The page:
Distractions

Our world is full of distractions: kids home from school, vacation plans (or lack of them), coronavirus, summer heat, short tempers, email, social media, bright shiny objects, and now even protests and riots.
Distractions make us take our focus off the important work we must do.

The average human has an eight-second attention span, less than that of a goldfish according to a Microsoft study in 2015.  This time has shrunk over the years due to our digital connectedness – our brains are always looking for what’s new and what’s next.

How can you focus on your priorities and not be tempted by what’s moving around you?

Change the way you think about focus.  According to Elie Venezky, author of Hack Your Brain, “Focus is a muscle and you can build it.  Too many people labor under the mistaken belief that they’re just not focused, and this becomes a self-fulfilling prophecy.”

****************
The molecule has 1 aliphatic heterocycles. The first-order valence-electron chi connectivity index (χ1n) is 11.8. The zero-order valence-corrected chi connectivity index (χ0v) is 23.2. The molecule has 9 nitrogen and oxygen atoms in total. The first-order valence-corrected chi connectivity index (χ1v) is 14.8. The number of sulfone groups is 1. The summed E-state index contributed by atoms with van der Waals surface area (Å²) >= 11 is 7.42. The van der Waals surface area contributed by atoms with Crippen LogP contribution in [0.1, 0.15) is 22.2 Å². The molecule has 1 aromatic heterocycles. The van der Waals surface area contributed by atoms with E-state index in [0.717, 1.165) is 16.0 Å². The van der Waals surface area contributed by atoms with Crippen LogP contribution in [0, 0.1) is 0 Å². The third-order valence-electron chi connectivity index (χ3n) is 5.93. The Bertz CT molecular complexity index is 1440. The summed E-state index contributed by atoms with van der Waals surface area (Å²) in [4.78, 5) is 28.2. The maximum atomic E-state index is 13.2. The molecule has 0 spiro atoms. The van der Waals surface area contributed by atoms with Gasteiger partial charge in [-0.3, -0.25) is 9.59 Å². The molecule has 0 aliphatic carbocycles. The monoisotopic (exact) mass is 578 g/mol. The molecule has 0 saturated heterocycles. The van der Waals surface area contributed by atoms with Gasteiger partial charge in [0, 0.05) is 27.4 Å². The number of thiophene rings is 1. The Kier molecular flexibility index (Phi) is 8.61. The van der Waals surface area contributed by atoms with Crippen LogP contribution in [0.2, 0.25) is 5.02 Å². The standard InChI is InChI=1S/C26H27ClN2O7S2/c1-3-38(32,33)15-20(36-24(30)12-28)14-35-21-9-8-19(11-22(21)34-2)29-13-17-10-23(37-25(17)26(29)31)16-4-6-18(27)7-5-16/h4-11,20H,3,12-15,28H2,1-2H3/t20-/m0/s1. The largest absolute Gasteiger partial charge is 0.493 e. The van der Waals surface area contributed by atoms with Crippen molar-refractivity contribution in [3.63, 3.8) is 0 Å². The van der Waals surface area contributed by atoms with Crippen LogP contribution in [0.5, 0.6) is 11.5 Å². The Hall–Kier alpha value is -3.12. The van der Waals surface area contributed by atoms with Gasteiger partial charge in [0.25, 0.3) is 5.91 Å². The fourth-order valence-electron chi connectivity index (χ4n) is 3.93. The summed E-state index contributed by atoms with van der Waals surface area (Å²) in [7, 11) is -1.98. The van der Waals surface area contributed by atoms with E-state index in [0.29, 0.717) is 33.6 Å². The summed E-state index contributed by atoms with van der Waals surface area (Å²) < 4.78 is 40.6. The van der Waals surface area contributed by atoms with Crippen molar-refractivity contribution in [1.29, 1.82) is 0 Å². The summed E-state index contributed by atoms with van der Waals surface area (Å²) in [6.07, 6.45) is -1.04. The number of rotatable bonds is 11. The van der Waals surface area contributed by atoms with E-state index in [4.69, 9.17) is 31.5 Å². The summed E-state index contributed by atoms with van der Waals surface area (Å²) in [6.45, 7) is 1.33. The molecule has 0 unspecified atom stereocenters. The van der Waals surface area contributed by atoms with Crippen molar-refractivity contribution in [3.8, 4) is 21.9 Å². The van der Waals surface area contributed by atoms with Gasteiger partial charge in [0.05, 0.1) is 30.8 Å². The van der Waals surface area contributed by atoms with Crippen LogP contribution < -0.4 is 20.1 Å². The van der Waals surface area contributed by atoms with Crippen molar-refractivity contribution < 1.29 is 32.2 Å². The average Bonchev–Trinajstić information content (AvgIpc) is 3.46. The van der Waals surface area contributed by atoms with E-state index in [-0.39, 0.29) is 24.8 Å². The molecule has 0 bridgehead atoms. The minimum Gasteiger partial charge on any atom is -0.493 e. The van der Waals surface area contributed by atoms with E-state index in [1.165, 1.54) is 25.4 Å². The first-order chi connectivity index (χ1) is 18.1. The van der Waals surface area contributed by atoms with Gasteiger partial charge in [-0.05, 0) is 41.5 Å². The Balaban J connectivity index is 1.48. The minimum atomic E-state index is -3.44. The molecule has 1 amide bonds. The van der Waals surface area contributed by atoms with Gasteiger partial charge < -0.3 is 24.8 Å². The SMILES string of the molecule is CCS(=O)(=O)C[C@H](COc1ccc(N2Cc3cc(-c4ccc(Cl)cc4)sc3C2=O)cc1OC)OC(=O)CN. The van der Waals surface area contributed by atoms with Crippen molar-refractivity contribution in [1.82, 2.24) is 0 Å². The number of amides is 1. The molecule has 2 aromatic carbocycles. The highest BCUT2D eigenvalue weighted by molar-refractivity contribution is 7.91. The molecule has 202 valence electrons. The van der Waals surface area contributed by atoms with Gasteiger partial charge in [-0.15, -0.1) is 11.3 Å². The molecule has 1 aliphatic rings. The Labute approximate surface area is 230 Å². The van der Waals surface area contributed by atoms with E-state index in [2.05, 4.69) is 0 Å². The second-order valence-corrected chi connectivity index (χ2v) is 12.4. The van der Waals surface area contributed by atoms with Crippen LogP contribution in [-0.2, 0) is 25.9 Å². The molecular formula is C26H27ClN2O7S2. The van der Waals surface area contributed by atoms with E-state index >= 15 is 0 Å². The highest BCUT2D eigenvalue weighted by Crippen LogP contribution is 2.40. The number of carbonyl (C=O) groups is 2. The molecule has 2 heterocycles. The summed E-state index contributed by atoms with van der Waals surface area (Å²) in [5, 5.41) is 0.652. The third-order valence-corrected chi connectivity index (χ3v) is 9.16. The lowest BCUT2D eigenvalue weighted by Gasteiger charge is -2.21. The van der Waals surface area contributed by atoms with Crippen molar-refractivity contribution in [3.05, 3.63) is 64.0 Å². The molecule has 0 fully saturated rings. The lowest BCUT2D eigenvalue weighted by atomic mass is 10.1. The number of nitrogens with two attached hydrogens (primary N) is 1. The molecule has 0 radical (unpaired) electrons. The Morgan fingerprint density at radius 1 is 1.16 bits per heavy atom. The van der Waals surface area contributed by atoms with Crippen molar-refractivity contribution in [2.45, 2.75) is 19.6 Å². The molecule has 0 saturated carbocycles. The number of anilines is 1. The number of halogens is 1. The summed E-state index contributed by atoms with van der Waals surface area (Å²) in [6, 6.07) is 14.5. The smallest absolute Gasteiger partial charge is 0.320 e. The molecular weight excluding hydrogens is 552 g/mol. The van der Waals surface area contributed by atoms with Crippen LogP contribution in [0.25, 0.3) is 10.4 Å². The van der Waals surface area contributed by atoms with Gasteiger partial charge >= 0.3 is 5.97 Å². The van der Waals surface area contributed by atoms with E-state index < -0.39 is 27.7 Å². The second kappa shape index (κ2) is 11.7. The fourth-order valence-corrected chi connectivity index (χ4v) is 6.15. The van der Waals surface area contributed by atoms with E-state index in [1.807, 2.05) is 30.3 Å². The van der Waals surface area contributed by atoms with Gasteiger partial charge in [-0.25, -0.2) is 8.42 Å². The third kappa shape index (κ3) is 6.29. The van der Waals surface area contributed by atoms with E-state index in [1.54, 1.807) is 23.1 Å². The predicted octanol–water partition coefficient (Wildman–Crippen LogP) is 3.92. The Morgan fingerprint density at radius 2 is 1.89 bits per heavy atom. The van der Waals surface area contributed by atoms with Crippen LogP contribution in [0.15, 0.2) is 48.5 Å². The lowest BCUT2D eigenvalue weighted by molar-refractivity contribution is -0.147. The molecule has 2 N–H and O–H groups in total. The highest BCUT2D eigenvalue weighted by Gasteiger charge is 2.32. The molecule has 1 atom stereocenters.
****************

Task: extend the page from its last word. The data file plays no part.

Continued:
Prepare your brain

Before approaching a task, take a minute or two to sit in a comfortable position and let your body calm down.

Understand where your focus needs to be

What is worthy of your distraction?  Take time to identify what deserves your focus for the year, the month, the week and the day.  Look at your calendar and block time dedicated to focus.

Take short breaks

It’s easy to lose focus over time, taking a short break in the middle of a long task re-energizes the brain.

Create a culture of attention

Pause, connect and enter deeply into a relationship, task, or idea.

Practice discipline

It’s tempting to slip into numb days of distraction, diffusion, and detachment.  Remind yourself of what motivates you, and really matters in your life.

The road is easier together,

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